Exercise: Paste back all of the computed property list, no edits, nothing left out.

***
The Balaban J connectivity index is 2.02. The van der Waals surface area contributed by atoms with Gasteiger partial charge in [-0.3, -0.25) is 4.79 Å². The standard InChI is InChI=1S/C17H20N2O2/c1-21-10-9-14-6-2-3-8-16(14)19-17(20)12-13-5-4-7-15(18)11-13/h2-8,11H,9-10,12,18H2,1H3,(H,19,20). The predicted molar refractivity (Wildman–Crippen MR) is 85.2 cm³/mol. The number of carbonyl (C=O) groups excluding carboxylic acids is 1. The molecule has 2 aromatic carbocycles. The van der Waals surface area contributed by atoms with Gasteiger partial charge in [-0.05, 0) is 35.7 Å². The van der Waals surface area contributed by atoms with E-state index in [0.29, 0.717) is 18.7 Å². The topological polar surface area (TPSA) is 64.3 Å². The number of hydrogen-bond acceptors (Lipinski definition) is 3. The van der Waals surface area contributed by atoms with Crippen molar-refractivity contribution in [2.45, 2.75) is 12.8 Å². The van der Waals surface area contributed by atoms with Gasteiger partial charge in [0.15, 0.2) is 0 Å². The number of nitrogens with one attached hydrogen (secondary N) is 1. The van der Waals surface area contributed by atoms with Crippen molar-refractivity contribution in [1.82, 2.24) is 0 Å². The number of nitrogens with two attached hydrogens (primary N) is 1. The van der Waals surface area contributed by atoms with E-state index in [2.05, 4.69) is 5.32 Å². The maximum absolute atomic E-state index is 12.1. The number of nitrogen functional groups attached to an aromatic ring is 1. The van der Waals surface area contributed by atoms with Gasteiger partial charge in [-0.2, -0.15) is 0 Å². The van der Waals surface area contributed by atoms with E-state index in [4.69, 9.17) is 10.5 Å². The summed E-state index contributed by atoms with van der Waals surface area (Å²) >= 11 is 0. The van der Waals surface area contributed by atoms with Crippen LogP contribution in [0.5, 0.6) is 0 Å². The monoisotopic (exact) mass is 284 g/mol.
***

The Balaban J connectivity index is 2.02. The van der Waals surface area contributed by atoms with Gasteiger partial charge in [-0.3, -0.25) is 4.79 Å². The standard InChI is InChI=1S/C17H20N2O2/c1-21-10-9-14-6-2-3-8-16(14)19-17(20)12-13-5-4-7-15(18)11-13/h2-8,11H,9-10,12,18H2,1H3,(H,19,20). The predicted molar refractivity (Wildman–Crippen MR) is 85.2 cm³/mol. The number of carbonyl (C=O) groups excluding carboxylic acids is 1. The molecule has 2 aromatic carbocycles. The van der Waals surface area contributed by atoms with Gasteiger partial charge in [-0.05, 0) is 35.7 Å². The van der Waals surface area contributed by atoms with E-state index in [0.29, 0.717) is 18.7 Å². The topological polar surface area (TPSA) is 64.3 Å². The number of hydrogen-bond acceptors (Lipinski definition) is 3. The van der Waals surface area contributed by atoms with Crippen molar-refractivity contribution in [2.45, 2.75) is 12.8 Å². The van der Waals surface area contributed by atoms with Gasteiger partial charge in [0.15, 0.2) is 0 Å². The number of nitrogens with one attached hydrogen (secondary N) is 1. The van der Waals surface area contributed by atoms with Crippen molar-refractivity contribution in [1.82, 2.24) is 0 Å². The number of nitrogens with two attached hydrogens (primary N) is 1. The van der Waals surface area contributed by atoms with E-state index in [2.05, 4.69) is 5.32 Å². The maximum absolute atomic E-state index is 12.1. The number of nitrogen functional groups attached to an aromatic ring is 1. The van der Waals surface area contributed by atoms with Gasteiger partial charge in [-0.2, -0.15) is 0 Å². The van der Waals surface area contributed by atoms with E-state index in [4.69, 9.17) is 10.5 Å². The summed E-state index contributed by atoms with van der Waals surface area (Å²) >= 11 is 0. The van der Waals surface area contributed by atoms with Crippen LogP contribution in [0.5, 0.6) is 0 Å². The monoisotopic (exact) mass is 284 g/mol.